Most of the time, a dog gets a mango worm infection by digging in the ground outside in tropical regions. The egg and the larvae of mango flies are laid on the ground. Both are sticky, making it easy for them to connect to your dog.
Laying On Ground
Mango flies usually lay their eggs just below the soil’s surface. If your dog lies down outside, it could end up lying on the eggs. This threat increases in the hot summer months when the larvae are more mobile.
Flystrikes are one of the less common ways dogs are infected with this parasite. Adult mango flies lay eggs straight on a dog’s skin in this case. Dogs with injuries like open wounds are more vulnerable to this process, since it’s easier for flies to penetrate their skin.
Another common way for your dog to get mango flies is if you let it sleep on wet, dirty bedding. The female fly may lay eggs in your dog’s bedding, causing an infection.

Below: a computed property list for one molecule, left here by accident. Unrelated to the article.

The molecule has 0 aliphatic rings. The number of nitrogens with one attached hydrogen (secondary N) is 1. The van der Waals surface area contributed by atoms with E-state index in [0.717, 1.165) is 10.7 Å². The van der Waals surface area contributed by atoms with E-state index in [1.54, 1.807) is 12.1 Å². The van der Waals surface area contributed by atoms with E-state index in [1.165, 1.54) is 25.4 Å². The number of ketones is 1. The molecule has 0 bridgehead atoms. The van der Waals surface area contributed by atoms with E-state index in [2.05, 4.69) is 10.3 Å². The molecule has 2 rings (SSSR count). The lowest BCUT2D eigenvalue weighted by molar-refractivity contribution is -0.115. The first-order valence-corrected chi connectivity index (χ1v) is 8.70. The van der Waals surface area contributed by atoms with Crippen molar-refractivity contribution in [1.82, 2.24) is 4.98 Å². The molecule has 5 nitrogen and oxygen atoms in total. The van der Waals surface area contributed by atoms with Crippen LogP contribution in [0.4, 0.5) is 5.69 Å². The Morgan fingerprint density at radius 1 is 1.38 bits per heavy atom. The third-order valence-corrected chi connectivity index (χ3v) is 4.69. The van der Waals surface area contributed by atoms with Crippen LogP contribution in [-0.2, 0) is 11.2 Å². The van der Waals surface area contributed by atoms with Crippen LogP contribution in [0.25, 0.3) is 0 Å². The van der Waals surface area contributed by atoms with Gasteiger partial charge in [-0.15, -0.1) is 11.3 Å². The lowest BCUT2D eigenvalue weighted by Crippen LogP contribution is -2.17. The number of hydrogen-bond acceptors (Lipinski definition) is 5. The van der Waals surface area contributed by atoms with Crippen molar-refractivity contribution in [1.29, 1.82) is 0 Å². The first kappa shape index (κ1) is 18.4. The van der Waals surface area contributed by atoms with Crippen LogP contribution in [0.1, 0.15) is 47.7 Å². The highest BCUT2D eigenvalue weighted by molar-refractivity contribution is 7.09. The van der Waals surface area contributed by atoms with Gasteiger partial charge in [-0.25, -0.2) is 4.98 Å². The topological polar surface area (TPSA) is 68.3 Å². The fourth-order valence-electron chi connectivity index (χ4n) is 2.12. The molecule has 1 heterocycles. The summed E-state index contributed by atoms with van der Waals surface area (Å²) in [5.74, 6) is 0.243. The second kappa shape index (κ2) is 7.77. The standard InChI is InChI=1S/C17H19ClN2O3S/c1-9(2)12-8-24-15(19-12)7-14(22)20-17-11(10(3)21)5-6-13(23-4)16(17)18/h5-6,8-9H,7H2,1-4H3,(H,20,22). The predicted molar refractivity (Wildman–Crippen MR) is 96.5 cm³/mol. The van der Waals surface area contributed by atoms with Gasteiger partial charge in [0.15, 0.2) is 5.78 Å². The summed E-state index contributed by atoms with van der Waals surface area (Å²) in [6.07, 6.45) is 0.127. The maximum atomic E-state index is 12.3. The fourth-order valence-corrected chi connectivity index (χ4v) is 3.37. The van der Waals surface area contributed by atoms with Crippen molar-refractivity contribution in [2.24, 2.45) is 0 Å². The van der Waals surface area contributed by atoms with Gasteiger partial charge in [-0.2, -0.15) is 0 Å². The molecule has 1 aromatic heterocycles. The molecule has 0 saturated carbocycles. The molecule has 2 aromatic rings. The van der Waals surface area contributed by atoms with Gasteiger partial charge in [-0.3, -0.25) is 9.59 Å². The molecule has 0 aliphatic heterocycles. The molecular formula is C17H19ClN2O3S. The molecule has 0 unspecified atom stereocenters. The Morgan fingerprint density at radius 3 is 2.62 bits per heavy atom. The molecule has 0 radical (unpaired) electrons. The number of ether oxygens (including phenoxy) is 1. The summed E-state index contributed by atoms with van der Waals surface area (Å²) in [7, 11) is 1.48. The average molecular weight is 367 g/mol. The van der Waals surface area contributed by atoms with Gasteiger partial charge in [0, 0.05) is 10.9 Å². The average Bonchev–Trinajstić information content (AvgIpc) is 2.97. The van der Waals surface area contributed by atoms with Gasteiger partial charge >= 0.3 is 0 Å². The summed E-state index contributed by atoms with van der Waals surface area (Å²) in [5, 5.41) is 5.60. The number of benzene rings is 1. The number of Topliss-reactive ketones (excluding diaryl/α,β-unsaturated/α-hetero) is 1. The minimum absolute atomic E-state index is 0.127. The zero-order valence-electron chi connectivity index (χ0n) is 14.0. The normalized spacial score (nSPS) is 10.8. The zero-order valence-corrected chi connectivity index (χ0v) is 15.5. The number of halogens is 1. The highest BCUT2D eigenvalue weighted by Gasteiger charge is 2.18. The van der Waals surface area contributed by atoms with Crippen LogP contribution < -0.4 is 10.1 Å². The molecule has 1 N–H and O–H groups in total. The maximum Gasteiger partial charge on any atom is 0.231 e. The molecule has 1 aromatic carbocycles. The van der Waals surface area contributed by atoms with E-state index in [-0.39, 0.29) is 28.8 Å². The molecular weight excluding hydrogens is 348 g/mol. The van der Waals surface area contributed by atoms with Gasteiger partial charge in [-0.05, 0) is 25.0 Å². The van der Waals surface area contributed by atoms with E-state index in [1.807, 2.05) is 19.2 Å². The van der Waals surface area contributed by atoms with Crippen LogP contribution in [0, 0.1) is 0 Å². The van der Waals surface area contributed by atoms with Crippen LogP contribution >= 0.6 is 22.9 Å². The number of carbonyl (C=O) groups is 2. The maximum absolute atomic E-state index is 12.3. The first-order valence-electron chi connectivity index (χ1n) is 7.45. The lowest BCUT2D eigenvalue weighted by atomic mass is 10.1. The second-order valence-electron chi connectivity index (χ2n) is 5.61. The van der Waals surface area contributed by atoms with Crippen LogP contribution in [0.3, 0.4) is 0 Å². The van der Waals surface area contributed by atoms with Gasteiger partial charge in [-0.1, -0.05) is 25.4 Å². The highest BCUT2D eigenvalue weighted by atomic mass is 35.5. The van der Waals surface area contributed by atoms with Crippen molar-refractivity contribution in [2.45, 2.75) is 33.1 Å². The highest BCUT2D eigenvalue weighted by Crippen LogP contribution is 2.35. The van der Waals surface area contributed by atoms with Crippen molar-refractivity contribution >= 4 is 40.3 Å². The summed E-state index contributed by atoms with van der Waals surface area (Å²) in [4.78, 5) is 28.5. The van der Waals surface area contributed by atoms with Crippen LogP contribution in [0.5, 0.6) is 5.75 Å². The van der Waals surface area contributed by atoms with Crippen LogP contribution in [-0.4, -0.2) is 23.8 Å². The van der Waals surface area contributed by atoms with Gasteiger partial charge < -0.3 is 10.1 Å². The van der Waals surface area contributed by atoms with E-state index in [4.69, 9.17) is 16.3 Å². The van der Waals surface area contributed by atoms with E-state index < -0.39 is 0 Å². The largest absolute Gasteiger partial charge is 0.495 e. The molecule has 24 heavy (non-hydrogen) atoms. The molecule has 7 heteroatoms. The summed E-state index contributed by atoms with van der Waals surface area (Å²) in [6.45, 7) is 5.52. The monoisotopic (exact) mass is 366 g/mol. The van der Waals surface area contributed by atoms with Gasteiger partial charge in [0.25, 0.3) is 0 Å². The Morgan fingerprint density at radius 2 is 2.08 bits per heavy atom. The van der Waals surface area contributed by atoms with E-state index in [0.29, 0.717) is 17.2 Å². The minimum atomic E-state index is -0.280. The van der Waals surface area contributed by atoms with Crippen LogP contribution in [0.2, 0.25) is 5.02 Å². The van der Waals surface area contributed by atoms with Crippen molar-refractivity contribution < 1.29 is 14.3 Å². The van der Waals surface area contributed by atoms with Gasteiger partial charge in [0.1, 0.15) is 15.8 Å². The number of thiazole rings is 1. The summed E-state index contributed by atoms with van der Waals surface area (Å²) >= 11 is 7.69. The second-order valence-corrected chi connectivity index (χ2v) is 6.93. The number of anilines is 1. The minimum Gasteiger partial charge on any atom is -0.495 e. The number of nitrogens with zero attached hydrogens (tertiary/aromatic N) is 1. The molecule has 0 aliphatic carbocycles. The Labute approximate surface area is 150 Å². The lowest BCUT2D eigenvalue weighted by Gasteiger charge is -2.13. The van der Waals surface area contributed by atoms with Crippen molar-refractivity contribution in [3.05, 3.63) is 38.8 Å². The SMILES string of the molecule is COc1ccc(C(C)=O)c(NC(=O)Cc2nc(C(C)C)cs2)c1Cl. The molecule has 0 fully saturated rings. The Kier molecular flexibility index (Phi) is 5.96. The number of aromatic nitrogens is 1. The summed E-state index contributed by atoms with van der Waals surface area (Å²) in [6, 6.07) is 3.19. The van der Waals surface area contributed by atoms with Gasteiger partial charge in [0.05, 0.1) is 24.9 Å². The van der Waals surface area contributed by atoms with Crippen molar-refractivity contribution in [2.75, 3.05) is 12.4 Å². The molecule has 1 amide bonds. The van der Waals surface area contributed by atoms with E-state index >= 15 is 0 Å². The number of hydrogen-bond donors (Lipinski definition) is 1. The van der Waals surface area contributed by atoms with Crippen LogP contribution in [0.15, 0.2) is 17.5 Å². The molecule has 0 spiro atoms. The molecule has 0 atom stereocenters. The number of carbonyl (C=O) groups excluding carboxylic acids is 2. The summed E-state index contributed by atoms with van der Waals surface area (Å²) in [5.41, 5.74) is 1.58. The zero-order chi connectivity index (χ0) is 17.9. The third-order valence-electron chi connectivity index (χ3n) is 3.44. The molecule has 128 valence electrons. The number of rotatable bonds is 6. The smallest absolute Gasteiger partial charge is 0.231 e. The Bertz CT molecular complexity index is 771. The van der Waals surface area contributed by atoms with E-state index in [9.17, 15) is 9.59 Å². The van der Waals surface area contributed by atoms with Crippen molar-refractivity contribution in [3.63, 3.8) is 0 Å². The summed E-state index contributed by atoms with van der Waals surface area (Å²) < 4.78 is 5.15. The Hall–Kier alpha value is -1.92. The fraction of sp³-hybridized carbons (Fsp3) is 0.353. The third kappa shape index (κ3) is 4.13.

Fortunately, there is a simple solution to the problem. Hang damp clothing out to dry. Remember that if you wash your dog’s bedding, you should never give it back to your dog if it’s still damp.
Does My Dog Have Mango Worms?
If your dog has mango worms, it may get boils or pimples on its body. Mango worms usually cause small red bumps on the skin that go away before a more significant boil forms. These boils are red and hard and may have a small hole in the middle from which liquid may leak out. Your dog will most likely scratch and bite at the infected areas. If there are a lot of worms in a small area, the whole place could get sore and swollen.
It can be difficult to tell if your dog has mango worms at first because there are rarely any signs. Symptoms usually do not appear until the mango worm larvae under the skin begin to emerge, which takes place as the larvae grow. If your dog is suffering from mango worms, he will almost certainly show signs of general distress. Some of these signs could include the following:
- Trouble falling or staying asleep
- Persistent scratching
- Skin symptoms: skin redness, blisters, or boils
How to Treat Mango Worms